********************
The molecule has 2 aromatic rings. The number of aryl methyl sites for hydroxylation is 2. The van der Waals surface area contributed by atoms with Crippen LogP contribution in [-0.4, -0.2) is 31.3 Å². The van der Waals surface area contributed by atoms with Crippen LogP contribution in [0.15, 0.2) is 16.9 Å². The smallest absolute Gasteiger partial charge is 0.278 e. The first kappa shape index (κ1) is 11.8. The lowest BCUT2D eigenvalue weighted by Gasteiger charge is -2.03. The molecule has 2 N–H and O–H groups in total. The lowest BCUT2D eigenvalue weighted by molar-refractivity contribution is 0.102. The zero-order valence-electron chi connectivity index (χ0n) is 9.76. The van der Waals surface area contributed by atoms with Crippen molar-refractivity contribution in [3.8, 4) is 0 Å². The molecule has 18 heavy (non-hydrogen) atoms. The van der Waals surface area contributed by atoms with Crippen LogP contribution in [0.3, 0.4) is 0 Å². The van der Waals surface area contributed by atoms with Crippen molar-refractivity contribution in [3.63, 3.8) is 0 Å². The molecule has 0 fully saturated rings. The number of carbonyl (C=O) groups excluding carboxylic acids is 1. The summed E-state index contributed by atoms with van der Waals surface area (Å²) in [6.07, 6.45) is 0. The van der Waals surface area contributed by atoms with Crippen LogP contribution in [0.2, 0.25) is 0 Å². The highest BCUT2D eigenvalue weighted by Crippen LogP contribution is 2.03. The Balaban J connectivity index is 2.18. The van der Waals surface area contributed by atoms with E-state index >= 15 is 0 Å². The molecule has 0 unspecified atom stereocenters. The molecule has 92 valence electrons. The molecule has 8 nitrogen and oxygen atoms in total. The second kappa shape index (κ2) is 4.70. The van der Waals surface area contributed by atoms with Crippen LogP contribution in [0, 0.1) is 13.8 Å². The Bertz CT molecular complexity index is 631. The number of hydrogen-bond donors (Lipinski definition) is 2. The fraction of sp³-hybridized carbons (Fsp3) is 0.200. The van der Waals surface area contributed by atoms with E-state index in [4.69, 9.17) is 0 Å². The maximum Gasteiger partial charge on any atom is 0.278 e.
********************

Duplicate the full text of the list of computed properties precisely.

The molecule has 2 aromatic rings. The number of aryl methyl sites for hydroxylation is 2. The van der Waals surface area contributed by atoms with Crippen LogP contribution in [-0.4, -0.2) is 31.3 Å². The van der Waals surface area contributed by atoms with Crippen LogP contribution in [0.15, 0.2) is 16.9 Å². The smallest absolute Gasteiger partial charge is 0.278 e. The first kappa shape index (κ1) is 11.8. The lowest BCUT2D eigenvalue weighted by Gasteiger charge is -2.03. The molecule has 2 N–H and O–H groups in total. The lowest BCUT2D eigenvalue weighted by molar-refractivity contribution is 0.102. The zero-order valence-electron chi connectivity index (χ0n) is 9.76. The van der Waals surface area contributed by atoms with Crippen molar-refractivity contribution in [3.8, 4) is 0 Å². The molecule has 18 heavy (non-hydrogen) atoms. The van der Waals surface area contributed by atoms with Crippen LogP contribution in [0.3, 0.4) is 0 Å². The van der Waals surface area contributed by atoms with Crippen molar-refractivity contribution in [3.63, 3.8) is 0 Å². The molecule has 0 fully saturated rings. The number of carbonyl (C=O) groups excluding carboxylic acids is 1. The summed E-state index contributed by atoms with van der Waals surface area (Å²) in [6.07, 6.45) is 0. The van der Waals surface area contributed by atoms with Crippen LogP contribution in [0.2, 0.25) is 0 Å². The highest BCUT2D eigenvalue weighted by Crippen LogP contribution is 2.03. The Balaban J connectivity index is 2.18. The van der Waals surface area contributed by atoms with E-state index >= 15 is 0 Å². The molecule has 0 unspecified atom stereocenters. The molecule has 92 valence electrons. The molecule has 8 nitrogen and oxygen atoms in total. The second kappa shape index (κ2) is 4.70. The van der Waals surface area contributed by atoms with Crippen LogP contribution in [0, 0.1) is 13.8 Å². The Bertz CT molecular complexity index is 631. The number of hydrogen-bond donors (Lipinski definition) is 2. The fraction of sp³-hybridized carbons (Fsp3) is 0.200. The van der Waals surface area contributed by atoms with E-state index in [4.69, 9.17) is 0 Å². The maximum Gasteiger partial charge on any atom is 0.278 e.